Pity the fate of the blank-faced man or: Why you need to rewatch Bill & Ted's Excellent Adventure
Somewhere along the line, around about the time Pacino, De Niro, Brando and Hoffman and Hackman and Eastwood were intensing-it-up in a series of American early-mid '70s mood-offs like The Godfather movies and Taxi Driver and The Conversation and Straw Dogs and Dirty Harry it entered into popular consciousness (and OK, not without good reason) that "good actors" weren't whatever grand postulators & Shakespeare nerds but instead these... young, moody dudes. Tortured, paranoid, pulled at by the bonds of family and obligation and Peckinpahian rapists, these dour, mean, abused dudes changed everything. Intensity and frowniness became a way to gauge the worth of a performance and by extension of an actor himself. The new, talented American actors were here, and they were intense.
Which, well, fine… it's subjective, this performance thing, and in matters of taste there is no argument. It's held sway, the idea of moody, dark male actor being serious, talented male actor ever since. Adam Sandler is a no-talent goofball until he gets mad and breaks some windows in Punch Drunk Love, wherein he reveals "hidden depths" of talent. Bill Murray starts picking up Oscar nominations when he puts down his proton pack and starts getting alienated and ennui-ed in Tokyo in a Sophia Coppola movie: collectively, we equate seriousness with talent.
All of which has wreaked raw hell all over the career of a guy like Keanu Reeves. Has any actor taken more consistent guff over the course of a long career than Keanu? He's a punching bag, a piñata. He's a terrible actor, is the wisdom, a truth so obvious it nowadays goes just unpoken, the incredible success of many of his films a fluke or luck or hell, just down to the reciprocal idiocy of people with bad taste who don't mind paying to see a bad actor, a guy who couldn't find intense if someone taped intense to the side of his head.
Which is bulls**t. He's a great actor. He's a genius, a talent. This is something I will go to my grave believing. He has no intensity, he has the brow of a nine-year old, uncreased by worry or concern. He's blank, empty, overwhelmed content to "whoa" at the various obstacles and predations of life and trauma rather than to tackle it and bend them to his moody will. There is no angst in Keanu, and thank God for that.
What that means is that he is able to do things in films that no one else can. His is the high-school vapidity that sours into murder in Rivers Edge, one of best films of the '80s, weird as it was and is. It's Keanu that is the face of holy teenage idiocy in Bill & Ted's Excellent Adventure and the blank grill of inchoate humanity that's got to learn to put its shades on and fight its way out of The Matrix.
Keanu is the actor that plays more often than not the son of the moody '70s man, the failure, the f**k-up in a terrible go-nowhere rock band. The damaging failures of the '70s and the worthless excessive successes of the '80s, the drugs, the crime, the paranoia and urban decay, divorce and money and abuse that was the milieu of the guys that De Niro and Pacino played birthed a generation of punks, coddled kids that just won't be serious. The MTV generation, the Beavises and Buttheads, the Pauly Shores, kids so stupid that they don't even know they're in trouble let alone how to get out of it.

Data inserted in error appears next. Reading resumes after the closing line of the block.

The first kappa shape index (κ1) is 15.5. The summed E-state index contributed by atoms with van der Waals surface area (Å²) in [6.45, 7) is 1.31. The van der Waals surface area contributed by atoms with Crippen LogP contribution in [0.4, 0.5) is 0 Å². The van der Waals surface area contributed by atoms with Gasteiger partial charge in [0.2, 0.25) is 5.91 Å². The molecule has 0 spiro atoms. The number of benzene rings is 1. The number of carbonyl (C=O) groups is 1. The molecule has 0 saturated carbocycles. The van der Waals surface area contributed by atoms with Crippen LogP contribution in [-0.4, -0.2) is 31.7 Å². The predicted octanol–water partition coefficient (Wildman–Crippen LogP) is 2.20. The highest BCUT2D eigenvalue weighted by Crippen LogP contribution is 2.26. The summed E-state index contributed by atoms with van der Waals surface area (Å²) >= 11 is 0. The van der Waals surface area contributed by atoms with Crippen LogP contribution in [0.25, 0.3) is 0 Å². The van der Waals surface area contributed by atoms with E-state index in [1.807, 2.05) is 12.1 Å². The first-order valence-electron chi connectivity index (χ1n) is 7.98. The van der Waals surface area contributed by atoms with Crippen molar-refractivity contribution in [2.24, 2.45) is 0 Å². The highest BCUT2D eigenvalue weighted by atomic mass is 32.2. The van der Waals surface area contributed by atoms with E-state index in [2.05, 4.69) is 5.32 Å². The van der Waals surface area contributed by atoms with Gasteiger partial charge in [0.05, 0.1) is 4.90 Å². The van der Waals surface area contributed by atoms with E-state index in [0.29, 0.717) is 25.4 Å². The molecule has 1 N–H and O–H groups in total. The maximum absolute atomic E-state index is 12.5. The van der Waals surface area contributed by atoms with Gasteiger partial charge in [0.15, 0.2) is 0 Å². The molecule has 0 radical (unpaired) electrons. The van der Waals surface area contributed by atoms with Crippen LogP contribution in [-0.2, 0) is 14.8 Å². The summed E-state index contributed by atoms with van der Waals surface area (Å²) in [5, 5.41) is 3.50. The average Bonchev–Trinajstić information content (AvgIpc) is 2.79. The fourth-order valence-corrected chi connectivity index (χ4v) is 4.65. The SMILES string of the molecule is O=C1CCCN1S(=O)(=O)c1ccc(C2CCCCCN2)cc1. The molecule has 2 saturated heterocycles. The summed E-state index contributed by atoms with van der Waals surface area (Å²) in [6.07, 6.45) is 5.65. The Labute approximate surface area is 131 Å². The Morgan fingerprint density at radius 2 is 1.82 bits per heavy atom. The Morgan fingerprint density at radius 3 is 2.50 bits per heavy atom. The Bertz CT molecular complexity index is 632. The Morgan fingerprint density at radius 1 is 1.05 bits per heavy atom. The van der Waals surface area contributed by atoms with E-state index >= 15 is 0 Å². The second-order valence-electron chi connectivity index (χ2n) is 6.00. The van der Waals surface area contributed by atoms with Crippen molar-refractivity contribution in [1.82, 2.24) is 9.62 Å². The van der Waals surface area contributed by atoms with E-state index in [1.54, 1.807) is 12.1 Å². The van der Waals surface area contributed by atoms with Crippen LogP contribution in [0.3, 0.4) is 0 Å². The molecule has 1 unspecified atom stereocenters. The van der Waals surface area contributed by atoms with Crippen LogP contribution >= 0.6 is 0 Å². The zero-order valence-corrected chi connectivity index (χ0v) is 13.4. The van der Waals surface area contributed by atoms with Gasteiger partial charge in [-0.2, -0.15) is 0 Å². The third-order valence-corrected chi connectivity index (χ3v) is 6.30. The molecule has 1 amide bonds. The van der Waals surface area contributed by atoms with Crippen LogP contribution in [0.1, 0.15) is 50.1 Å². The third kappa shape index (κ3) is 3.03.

Stephen Herek's Bill & Ted's is the annunciation of the arrival of that Holy Idiot, the blank. The film is one of the first that dealt with the idea that we had made ourselves stupid with decades of excess and success: that the surfer chic of the '60s and the metal & quaaludes of the '70s and the million-channel TVs of the '80s had created a generation of morons.
These films about idiots are unfairly dismissed seemingly because there exists still that weirdly persistent equivalence between intensity and worth, that the struggles of an angsty violent paranoiac like Travis Bickle are art, whereas Beavis hitting a frog with a bat is disposable and moronic. But we needed and still need actors like Keanu, who can without flaw personify those idiots, to be in very good, very important films like Rivers Edge and Bill & Teds. Films that act as expressions of and comments on the cultural panic that bubbled up alongside '80s suburban sprawl.
Keanu is spectacularly good in those films, especially as the loose-limbed untroubled moron Ted. It's an incredibly good performance, by a very talented dude, one that really no matter what I as a guy on the internet say will always be overlooked in favour of boring macho intensity and hang-dog seriousness.
This isn't the clichéd lament that a comedy will never again win the Best Picture Oscar, because… well, who cares. It's an entreaty: go see Bill & Ted's Excellent Adventure at the Toronto Underground this weekend, or rent it one bored night. Watch it, and watch Keanu and ask yourself if there is another actor that could do what he did in that film as well as he did it. Isn't that what makes a good actor? Isn't that talent? You're goddamn right it is. Also it has George Carlin in it.
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